Sunday, November 11, 2012

Oatka Creek Park • November 11

Downy Woodpecker. It was a quiet, warm morning at Oatka today. Nearly all of the bird activity was concentrated along the creek.

Winter Wren. It was another game of hide-and-seek with the wrens, today! Today's master was this Winter Wren who must have had pity on me. I passed it going one way along the trail and gave up any chance of photographing it because it was being far too evasive. On the return trip the wren returned and was much more accommodating.

Winter Wren. You can compare the underside of the tail here with yesterday's Carolina Wren and see significant differences. Sometimes this is the only view you get from a bird and it helps to learn all the possible fields marks of a given species, e.g., like the white spots seen here that are absent on a Carolina Wren.

Winter Wren. Of course, the markings on a bird are not necessarily the easiest or most useful way to ID a bird. A Winter Wren has a spunky in-your-face attitude that is nearly sufficient in and of itself to identify it. Even though wrens in general are bold, I find the Winter Wren is clearly a notch or two above any other wren species I've encountered.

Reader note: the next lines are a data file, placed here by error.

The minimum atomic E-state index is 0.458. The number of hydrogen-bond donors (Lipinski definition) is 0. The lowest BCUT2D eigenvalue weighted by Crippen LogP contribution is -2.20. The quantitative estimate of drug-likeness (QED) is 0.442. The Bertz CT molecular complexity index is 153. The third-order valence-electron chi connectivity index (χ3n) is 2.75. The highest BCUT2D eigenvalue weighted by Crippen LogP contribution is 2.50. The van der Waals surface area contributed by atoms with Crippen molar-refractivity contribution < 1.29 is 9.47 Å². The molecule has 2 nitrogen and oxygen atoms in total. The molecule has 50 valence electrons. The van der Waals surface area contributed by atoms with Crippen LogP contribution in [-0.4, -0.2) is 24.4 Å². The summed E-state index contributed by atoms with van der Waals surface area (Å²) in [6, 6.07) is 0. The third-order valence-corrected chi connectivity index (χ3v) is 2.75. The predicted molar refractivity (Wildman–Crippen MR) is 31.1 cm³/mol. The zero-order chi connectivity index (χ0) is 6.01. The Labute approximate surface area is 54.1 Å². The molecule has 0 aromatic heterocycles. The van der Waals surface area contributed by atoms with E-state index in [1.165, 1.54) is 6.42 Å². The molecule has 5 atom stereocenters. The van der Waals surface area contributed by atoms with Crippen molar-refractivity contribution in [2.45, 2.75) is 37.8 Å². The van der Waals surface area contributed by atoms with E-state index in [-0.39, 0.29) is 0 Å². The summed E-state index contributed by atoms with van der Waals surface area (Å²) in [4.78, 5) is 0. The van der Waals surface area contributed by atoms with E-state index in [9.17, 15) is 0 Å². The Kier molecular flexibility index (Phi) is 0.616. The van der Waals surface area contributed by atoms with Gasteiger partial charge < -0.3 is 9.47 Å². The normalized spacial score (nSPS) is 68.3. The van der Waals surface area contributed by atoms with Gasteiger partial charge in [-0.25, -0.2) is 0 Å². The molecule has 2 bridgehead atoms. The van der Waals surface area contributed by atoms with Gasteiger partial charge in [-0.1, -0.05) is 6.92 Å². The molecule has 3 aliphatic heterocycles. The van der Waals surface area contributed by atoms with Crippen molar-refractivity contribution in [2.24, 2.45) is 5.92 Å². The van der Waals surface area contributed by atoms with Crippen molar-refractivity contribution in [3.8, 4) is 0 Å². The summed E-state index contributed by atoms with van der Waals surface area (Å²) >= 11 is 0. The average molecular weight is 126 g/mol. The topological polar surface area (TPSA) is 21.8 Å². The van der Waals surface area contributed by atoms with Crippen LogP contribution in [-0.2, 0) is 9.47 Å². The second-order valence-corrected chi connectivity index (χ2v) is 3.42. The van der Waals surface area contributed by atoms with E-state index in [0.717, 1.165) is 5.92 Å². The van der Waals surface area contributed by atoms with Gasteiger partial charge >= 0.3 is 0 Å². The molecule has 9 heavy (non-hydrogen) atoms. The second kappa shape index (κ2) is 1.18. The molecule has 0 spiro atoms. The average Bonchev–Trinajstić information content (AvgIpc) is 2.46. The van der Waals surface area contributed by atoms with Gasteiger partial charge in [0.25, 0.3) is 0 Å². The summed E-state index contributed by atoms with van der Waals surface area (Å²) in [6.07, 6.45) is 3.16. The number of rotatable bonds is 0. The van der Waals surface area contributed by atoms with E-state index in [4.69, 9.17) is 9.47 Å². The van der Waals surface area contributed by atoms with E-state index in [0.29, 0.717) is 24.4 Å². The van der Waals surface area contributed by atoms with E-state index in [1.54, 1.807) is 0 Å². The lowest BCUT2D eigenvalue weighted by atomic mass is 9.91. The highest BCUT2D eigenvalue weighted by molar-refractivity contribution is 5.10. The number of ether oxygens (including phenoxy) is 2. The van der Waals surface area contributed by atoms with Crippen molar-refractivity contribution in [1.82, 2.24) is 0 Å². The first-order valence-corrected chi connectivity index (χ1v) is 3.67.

Winter Wren. While it's playing with me, it still makes sure to turn an eye skyward from time to time to watch out for predators.

Winter Wren. And then it was gone ...

Northern Mockingbird. At the end of my hike I checked out the "microenvironment" of evergreens near the park entrance. Sure enough, the Red-breasted Nuthatch was there. While trying to get a picture, this mockingbird popped up into the field of view.

Red-breasted Nuthatch. Not very cooperative photographically today. There will be other days.